Wanted: Goons

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If you are only good at fighting, apply within

What the Puck?
Autumn McDowell

Sports Editor

Remember the days when athletes could make careers out of fighting for a living?

No, I’m not talking about the beauties that duke it out inside the octagon, I’m talking about the hockey players who do nothing but dance at centre ice for millions of dollars a season.

In the days of old time hockey, National Hockey League tough guys like Dave Semenko and Marty McSorley made careers out of protecting Wayne Gretzky – he was an okay player, I guess – but you don’t really see that anymore.

Sure, there are still guys designated to fight on every team, but the role of a pure enforcer has taken a dramatic drop since the last lockout back in 2004-05, and continues to fall. This disturbing fact leaves me with one question: Where are all of the goon’s at?

Today, when a star goal-scorer gets hit, usually another member of their team still goes after the opposing perpetrator, but rarely does a true bloody fight break out anymore.

Instead of throwing haymakers, the two players often circle each other for a good two minutes before a punch is even thrown, then engage in a small amount of roughhousing, aka clutching each other before the refs step in.

Where is the old school Todd Bertuzzi when you need him? Oh right, that side of him got washed away with his tears when he apologized for ending Steve Moore’s career.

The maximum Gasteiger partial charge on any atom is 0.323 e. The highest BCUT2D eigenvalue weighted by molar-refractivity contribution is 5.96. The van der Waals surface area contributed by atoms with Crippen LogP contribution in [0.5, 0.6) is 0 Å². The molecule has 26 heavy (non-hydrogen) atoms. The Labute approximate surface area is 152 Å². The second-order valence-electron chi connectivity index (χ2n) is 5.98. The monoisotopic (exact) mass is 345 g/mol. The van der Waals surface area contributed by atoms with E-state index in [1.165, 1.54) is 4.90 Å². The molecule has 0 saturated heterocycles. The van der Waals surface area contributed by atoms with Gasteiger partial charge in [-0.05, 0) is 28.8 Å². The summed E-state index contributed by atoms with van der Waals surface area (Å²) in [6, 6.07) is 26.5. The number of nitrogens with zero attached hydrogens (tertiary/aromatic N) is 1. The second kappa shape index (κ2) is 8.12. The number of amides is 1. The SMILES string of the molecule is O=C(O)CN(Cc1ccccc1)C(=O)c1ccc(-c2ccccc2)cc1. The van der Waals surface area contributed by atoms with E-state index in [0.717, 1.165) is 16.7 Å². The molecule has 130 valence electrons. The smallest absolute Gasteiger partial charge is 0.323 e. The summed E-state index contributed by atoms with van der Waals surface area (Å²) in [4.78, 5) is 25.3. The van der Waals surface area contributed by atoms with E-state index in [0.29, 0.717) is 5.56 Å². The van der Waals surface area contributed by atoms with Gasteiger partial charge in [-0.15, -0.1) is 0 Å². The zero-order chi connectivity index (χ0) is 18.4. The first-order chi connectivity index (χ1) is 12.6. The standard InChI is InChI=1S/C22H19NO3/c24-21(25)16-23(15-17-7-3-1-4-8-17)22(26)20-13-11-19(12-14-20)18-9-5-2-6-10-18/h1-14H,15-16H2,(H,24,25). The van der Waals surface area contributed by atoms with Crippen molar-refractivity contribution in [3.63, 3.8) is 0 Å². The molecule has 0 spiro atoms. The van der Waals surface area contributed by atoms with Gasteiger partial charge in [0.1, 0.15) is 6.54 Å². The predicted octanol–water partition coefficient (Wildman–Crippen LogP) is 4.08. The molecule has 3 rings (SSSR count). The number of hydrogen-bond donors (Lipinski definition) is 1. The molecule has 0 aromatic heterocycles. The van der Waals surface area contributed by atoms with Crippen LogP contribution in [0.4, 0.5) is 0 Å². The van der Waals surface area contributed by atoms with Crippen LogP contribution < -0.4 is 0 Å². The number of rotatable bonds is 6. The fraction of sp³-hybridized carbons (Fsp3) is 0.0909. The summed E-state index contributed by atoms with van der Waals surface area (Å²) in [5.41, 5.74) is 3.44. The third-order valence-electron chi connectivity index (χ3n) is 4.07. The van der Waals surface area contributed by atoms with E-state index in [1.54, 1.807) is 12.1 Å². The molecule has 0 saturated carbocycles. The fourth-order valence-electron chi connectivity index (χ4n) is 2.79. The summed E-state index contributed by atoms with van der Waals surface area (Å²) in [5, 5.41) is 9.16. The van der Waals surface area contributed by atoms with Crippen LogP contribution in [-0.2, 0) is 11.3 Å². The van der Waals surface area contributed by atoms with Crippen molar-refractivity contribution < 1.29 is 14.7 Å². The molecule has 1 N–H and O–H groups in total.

Some people will argue that every star player still has somewhat of a body guard on their team, but sadly that just isn’t the case anymore – no matter how much I would like to believe it.

Take Pittsburgh Penguins star forward, Sidney Crosby, for example. If the blindside hit from Washington Capitals forward, David Steckel, happened to Crosby in 1981 instead of 2011, Steckel would have been six feet under in less than two minutes.

Instead, no one even went after Steckel, because the Penguins don’t have a pure goon on their roster.

Apparently someone in the Penguins front office had the bright idea to use draft picks to get talent and skill instead of a dirty right hook. I’m looking at you, Ray Shero.

However, the Penguins did manage to pick up Steve MacIntyre in the off-season last year, but if this is the NHL’s prime example of an enforcer these days, than that’s just sad.

On the one hand I suppose MacIntyre has been able to survive in pro hockey by fighting and plotting the odd goal every now and then – to which he celebrates as if he has just won the million-dollar shootout – but he also only played 12 games in the NHL last year.

Fighting is on the decline in the NHL. The days of fans coming to games with signs that say “more blood” is a thing of the past; I already threw my sign in the garbage.

It pains me to say this, but Seann William Scott is more of a goon than any of the self-proclaimed tough guys currently in the NHL. I think I just threw up a bit thinking about that.

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